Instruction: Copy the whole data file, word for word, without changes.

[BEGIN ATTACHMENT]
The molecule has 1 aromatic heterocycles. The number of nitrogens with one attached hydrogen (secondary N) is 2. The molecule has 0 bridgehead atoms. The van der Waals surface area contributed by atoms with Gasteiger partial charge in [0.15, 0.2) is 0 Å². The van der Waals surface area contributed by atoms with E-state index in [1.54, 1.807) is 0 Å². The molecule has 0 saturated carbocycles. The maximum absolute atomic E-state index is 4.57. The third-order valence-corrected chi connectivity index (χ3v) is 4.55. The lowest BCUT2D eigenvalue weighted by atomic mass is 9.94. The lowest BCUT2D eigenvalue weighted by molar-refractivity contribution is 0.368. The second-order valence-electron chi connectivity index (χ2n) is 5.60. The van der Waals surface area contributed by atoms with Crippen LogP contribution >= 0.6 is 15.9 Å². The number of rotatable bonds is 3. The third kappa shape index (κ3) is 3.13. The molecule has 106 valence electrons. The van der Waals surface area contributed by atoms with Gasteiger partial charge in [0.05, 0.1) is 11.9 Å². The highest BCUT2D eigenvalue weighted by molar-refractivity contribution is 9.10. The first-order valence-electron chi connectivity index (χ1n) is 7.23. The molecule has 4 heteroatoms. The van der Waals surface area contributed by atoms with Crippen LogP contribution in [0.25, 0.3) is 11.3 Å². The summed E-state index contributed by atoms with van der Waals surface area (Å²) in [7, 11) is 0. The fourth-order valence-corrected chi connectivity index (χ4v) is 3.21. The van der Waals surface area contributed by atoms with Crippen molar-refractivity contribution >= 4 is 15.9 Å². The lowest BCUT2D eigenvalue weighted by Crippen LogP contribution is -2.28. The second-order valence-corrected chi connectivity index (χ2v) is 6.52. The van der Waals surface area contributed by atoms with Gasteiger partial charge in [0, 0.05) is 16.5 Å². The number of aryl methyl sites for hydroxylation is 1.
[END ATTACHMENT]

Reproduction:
The molecule has 1 aromatic heterocycles. The number of nitrogens with one attached hydrogen (secondary N) is 2. The molecule has 0 bridgehead atoms. The van der Waals surface area contributed by atoms with Gasteiger partial charge in [0.15, 0.2) is 0 Å². The van der Waals surface area contributed by atoms with E-state index in [1.54, 1.807) is 0 Å². The molecule has 0 saturated carbocycles. The maximum absolute atomic E-state index is 4.57. The third-order valence-corrected chi connectivity index (χ3v) is 4.55. The lowest BCUT2D eigenvalue weighted by atomic mass is 9.94. The lowest BCUT2D eigenvalue weighted by molar-refractivity contribution is 0.368. The second-order valence-electron chi connectivity index (χ2n) is 5.60. The van der Waals surface area contributed by atoms with Crippen LogP contribution >= 0.6 is 15.9 Å². The number of rotatable bonds is 3. The third kappa shape index (κ3) is 3.13. The molecule has 106 valence electrons. The van der Waals surface area contributed by atoms with Gasteiger partial charge in [0.05, 0.1) is 11.9 Å². The highest BCUT2D eigenvalue weighted by molar-refractivity contribution is 9.10. The first-order valence-electron chi connectivity index (χ1n) is 7.23. The molecule has 4 heteroatoms. The van der Waals surface area contributed by atoms with Crippen LogP contribution in [0.25, 0.3) is 11.3 Å². The summed E-state index contributed by atoms with van der Waals surface area (Å²) in [7, 11) is 0. The fourth-order valence-corrected chi connectivity index (χ4v) is 3.21. The van der Waals surface area contributed by atoms with Crippen molar-refractivity contribution >= 4 is 15.9 Å². The lowest BCUT2D eigenvalue weighted by Crippen LogP contribution is -2.28. The second-order valence-corrected chi connectivity index (χ2v) is 6.52. The van der Waals surface area contributed by atoms with Gasteiger partial charge in [0, 0.05) is 16.5 Å². The number of aryl methyl sites for hydroxylation is 1.